Should You Be a Headless Preacher?

Should You Be a Headless Preacher?

I wrote an article on preaching the other day. After finishing the last sentence I did what most of us bloggers do—I went searching for a picture to attach to the article. I went to my Google machine and searched the images for preaching. Though I’ve done this search numerous times, I noticed something on this I’d never noticed before. Most of the pictures were headless. Just a few arms holding a book and gesturing with their hands.

I thought to myself, “Wow, Google gets something that we preachers often fail to recognize—preaching isn’t about the preacher, it’s about the book he is holding in his hands.” But then I paused for a moment and wondered whether or not this is actually a biblical concept. Is preaching headless?

Is Preaching Headless?

My mind immediately went to Paul’s discussion of his ministry in his various letters. He didn’t seem to be headless. On more than one occasion he encouraged his readers to imitate him. To the Thessalonians he said, “We were ready to share with you not only the gospel of God but also our own selves…” That certainly isn’t without a face. Furthermore, Paul told his young protégés Timothy and Titus to not only watch out for their doctrine but also their lifestyle. If the preacher is just a headless entity expositing a book then his lifestyle doesn’t matter. The preacher is more than a mouthpiece.

There is also something to be said about personality and giftedness. There is a reason why in the qualifications for elders we read “able to teach.” Some aren’t gifted for standing in front of a congregation and expositing God’s Word. You need to be called by God and gifted for that work. There really is a personality to preaching. When I go to Together for the Gospel, most of the guys on the stage believe about the same exact thing about the text—but their delivery is wildly different. Piper isn’t MacArthur. In one sense it is absolutely impossible for preaching to be faceless.

But…

I’m convinced James Denney was also correct when he said, “No man can give at one and the same time the impression that he himself is clever and that Jesus Christ is mighty to save.” We don’t need more personality and celebrity in the pulpit, we need less. The best ministries are the ones in which the word of God is the only celebrity. Pastors are mere men, disciples like the rest of the congregation. The sooner we realize this the better.

I say something every Sunday as a reminder to myself and to the congregation. I spend a bit of time introducing the scripture passage and then I encourage the congregation to stand. As they stand I explain the reason. And I end by saying something like, “Because we believe this is God’s infallible word spoken to us, these will be the most important words you hear out of my mouth this morning.” My job is to exposit that word and to say, “Thus says the Lord…” That is where every ounce of my authority comes from. So in that regard preaching is indeed headless.

We do best when we follow in the footsteps of those like Robert Murray McCheyne who said, “Perish my honor.” Or to heed the counsel of Martin Lloyd-Jones:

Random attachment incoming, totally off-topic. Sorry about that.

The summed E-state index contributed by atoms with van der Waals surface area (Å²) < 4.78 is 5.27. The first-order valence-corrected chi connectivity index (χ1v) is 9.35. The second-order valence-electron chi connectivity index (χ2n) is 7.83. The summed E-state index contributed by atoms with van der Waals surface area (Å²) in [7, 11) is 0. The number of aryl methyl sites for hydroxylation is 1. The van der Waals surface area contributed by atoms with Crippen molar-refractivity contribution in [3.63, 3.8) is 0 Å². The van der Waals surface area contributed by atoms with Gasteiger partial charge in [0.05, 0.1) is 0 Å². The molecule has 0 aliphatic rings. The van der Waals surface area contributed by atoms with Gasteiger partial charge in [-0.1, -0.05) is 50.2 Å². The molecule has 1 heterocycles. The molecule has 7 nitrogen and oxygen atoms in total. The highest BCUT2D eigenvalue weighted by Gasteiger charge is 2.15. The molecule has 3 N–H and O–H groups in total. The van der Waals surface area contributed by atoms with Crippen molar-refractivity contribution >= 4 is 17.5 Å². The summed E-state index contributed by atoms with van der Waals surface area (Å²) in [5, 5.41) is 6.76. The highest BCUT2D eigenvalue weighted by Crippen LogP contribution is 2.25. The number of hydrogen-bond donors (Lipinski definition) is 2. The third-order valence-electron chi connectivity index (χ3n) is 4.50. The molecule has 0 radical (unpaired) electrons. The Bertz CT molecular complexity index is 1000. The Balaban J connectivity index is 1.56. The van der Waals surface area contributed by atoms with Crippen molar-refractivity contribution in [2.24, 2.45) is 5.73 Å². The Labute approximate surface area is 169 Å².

‘What is the rule then? It is: Be natural; forget yourself; be so absorbed in what you are doing and in the realisation of the presence of God…that you forget yourself completely. That is the right condition. That is the only place of safety. That is the only way in which you can honour God. Self is the greatest enemy of the preacher, more so than in the case of any other man in society. And the only way to deal with self is to be so taken up with, and so enraptured by, the glory of what you are doing, that you forget yourself altogether.’  (Preaching and Preachers, 264)

I realize the irony in quoting men to make the point that preaching is headless. That really shows the difficulty of this whole thing. In one sense we’re absolute fools to not pursue being headless preachers, but in another sense we’re foolish if we think that we can and should be headless. So what’s my answer?

Conclusion:

We should be mostly headless preachers but not headless pastors. The pastor steps into the pulpit and somewhere along the way there is a moment when he exponentially decreases while the Word increases. It’s those sweet moments when not only the preacher forgets himself but so does the congregation. In those moments the headless pastor gets replaced by the church’s true Head.

This isn’t perfect, because the Word is always the celebrity whether in the pulpit or not. But it serves as a reminder to me that the most public moment of my ministry is meant to be headless, the whole time I’m meant to be pointing to another. And it also serves to remind me that even though my task is still the same (pointing to another) our people don’t need an unknown preacher-dude theologizing over their dead family member. They need a face.

It’s maybe a bit overly simplistic, but for the most part preaching should be headless but pastoring shouldn’t. (And if you do a google image search for pastor I think you’ll see that Google agrees).

This article originally appeared here.

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Mike Leake
Mike Leake serves as an associate pastor at the First Baptist Church of Jasper, Indiana, and is pursuing a Master of Divinity at The Southern Baptist Theological Seminary. He and his wife, Nikki, have two young children. Mike’s writing home is mikeleake.net. Mike is also the author of Torn to Heal:God's Good Purpose in Suffering.